William Cutler True, for many years one of the most successful farmers of Plainfield, was born May 9, 1834, son of Major Reuben and Hannah (Duncan) True. The first representatives of the True family in America came from England, settling in Salisbury, Mass., going thence to Salisbury, N.H., and from there coming to Plainfield. They were robust and self-reliant, and bore unflinchingly the sacrifices and hardships of the early days. Benjamin True, the grandfather of William C., was a prosperous farmer of Salisbury. His first marriage was contracted with a Sanborn, whose children were: Reuben, Osgood, Hannah, Sarah, Judith, Abigail, and a daughter who became Mrs. Severance, of Andover. The second time he married widow Roberts, who bore him three children-Lydia, Eunice, and Benjamin Kimball. Osgood True married Betsey Morgan, of Plainfield. He was a successful farmer, and had a family of six children. Hannah married Moses Eaton, and became the mother of a large family. Sarah became Mrs. James Severance, of Salisbury. Judith married Stephen Pingree; and one of her sons was Samuel E. Pingree, who became Governor of Vermont, and is still residing at Hartford in that State. Abigail married a Putney, and lived at Hopkinton, N.H.
Enter a grandparent's name to get started.
Major Reuben True, born at Plainfield, became a very enterprising and prosperous farmer. He was a man of rare business ability, and was prominently identified with the business and political interests of the town. He served the public in nearly all the town offices, was Selectman many times, and was sent as Representative to the legislature. He was a leading member in the Baptist church and a generous supporter of its interests. The first of his two marriages was made with Mary Cutler, and the second with Hannah Duncan. The children of his first wife were: Bradley, Mary, Eunice, and Reuben; and those of his second were: William C., George Sidney and Susan E. (twins), and Benjamin O. Bradley True married Sarah Smith, and is at present living at Lebanon, a wealthy farmer. He has two sons-Reuben and Frank William. Mary, a woman of great refinement and culture, remained a spinster, and died at the age of thirty-nine years. Eunice died at the age of sixty-nine, and Reuben at the age of thirty-three. George Sidney graduated from Dartmouth College, and was preparing to go into business with the Hon. Charles A. Pillsbury, since so well known in connection with his famous brand of flour, when he died, being then only twentyfive years of age. He was a young man of fine attainments and of great promise. Susan married the Rev. Lucian H. Frary, a Congregational minister of Middleton, Mass., and died December 14, 1872. Benjamin O. was educated at Kimball Union Academy, at Dartmouth College, and at Rochester Theological Seminary. He is now Professor of Church History in the Theological Seminary at Rochester, N.Y. His wife, Pamelia Smiley True, is a daughter of Dr. James R. Smiley, of Sutton, N.H. Their three children are: Harold, Helen, and Ruth.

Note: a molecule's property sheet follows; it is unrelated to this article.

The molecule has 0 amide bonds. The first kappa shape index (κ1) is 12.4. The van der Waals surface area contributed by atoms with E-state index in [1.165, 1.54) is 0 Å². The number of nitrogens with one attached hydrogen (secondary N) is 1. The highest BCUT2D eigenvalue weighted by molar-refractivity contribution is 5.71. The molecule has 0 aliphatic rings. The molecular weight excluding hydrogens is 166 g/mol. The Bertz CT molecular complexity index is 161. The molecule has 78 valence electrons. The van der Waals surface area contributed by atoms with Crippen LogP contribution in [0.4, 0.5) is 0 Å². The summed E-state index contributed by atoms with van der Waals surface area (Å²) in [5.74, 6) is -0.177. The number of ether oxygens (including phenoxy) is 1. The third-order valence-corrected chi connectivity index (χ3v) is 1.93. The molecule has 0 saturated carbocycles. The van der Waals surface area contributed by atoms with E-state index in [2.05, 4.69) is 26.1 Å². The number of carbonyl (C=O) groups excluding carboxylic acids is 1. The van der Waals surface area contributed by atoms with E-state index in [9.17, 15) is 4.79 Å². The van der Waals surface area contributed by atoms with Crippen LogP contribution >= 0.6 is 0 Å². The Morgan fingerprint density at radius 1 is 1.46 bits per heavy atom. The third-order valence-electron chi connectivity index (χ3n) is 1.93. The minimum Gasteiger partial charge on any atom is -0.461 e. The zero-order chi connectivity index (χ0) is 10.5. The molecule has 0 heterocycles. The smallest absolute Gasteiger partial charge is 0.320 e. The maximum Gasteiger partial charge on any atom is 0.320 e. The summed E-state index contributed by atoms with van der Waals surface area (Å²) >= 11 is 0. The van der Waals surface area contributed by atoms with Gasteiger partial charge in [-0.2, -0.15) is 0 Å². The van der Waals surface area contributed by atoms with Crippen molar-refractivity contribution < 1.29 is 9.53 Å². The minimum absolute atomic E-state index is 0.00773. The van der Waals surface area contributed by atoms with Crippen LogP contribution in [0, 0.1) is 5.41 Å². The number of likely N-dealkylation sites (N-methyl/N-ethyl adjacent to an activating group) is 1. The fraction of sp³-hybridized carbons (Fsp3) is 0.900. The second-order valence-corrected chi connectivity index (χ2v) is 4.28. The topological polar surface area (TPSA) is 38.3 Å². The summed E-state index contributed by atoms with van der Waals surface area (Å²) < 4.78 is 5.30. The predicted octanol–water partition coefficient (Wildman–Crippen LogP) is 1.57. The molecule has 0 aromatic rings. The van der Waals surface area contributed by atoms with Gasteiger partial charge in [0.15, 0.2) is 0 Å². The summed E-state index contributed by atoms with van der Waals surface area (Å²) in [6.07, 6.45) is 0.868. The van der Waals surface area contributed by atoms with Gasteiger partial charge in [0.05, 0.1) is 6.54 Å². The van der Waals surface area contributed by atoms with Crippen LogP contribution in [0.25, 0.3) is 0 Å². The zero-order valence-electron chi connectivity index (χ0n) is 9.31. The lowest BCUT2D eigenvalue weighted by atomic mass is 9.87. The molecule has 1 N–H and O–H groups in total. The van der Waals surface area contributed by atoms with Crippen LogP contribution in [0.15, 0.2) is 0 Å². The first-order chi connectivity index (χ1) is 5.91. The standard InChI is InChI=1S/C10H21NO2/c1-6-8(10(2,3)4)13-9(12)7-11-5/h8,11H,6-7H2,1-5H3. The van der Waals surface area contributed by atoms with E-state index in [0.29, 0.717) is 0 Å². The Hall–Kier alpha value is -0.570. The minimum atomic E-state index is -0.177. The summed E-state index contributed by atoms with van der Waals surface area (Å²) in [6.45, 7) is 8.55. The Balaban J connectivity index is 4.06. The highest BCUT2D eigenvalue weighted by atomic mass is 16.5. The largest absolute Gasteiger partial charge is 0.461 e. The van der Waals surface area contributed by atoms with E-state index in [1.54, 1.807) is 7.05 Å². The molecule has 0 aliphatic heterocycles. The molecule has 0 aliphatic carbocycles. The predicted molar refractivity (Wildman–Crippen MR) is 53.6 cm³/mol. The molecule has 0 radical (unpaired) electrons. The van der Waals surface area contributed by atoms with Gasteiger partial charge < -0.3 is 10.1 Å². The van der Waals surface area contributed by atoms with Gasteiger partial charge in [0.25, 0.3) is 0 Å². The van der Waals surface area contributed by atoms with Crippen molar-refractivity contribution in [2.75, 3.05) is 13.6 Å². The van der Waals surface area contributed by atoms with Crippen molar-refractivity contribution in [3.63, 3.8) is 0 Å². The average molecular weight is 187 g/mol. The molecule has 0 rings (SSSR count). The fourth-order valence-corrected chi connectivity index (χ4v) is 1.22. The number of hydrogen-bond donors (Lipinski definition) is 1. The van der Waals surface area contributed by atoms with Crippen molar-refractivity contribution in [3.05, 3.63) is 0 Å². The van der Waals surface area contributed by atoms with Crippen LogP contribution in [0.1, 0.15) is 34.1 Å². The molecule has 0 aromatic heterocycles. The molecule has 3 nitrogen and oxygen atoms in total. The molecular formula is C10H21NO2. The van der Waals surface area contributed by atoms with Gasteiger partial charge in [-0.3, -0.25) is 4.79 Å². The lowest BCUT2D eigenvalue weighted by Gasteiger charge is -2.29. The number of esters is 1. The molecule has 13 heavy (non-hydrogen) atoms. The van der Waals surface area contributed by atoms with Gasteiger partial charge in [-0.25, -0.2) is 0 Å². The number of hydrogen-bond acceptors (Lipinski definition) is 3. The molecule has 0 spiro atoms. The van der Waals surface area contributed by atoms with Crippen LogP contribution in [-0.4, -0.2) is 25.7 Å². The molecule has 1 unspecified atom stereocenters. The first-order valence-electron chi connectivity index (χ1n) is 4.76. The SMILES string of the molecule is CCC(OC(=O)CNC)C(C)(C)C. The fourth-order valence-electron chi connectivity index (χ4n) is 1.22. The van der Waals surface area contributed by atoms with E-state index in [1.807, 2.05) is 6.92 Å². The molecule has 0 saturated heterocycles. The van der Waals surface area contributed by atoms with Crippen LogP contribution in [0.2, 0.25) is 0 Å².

William Cutler True received his education in the town schools and at Kimball Union Academy. After his marriage, when he was twenty-five years of age, he took up his residence on the estate that had been his wife’s home. Here he remained up to the time of his death, carrying on most successfully one of the largest farms in this part of the country, and extensively engaged in raising cattle and sheep. The numerous farm buildings were always kept in the best possible condition, and supplied with all the latest improvements. Mr. True was a retiring man, unpretentious, never caring for display of any kind. He was Selectman for a number of years, was Representative to the legislature for several terms, and served acceptably in other public capacities. For many years he was a member of the Baptist church and one of its most liberal supporters. He was fraternally associated with Masonic bodies, and was very popular and influential in the organization. He was anticipating with great pleasure the trip to Boston on the occasion of the last Masonic parade and gathering of the Knights Templars, and expected to take part in some of the exercises. His death occurred on September 24, 1895.
Mr. True married Mary Morgan, who was born October 28, 1838, daughter of George W. and Mary Stevens Morgan, of Plainfield. Mr. Morgan was born December 7, 1811, and died February 1, 1857. He was a well-to-do farmer and one of the leading men of his time. Mrs. Morgan, born August 3, 1813, and now nearly eighty-four years old, enjoys excellent health.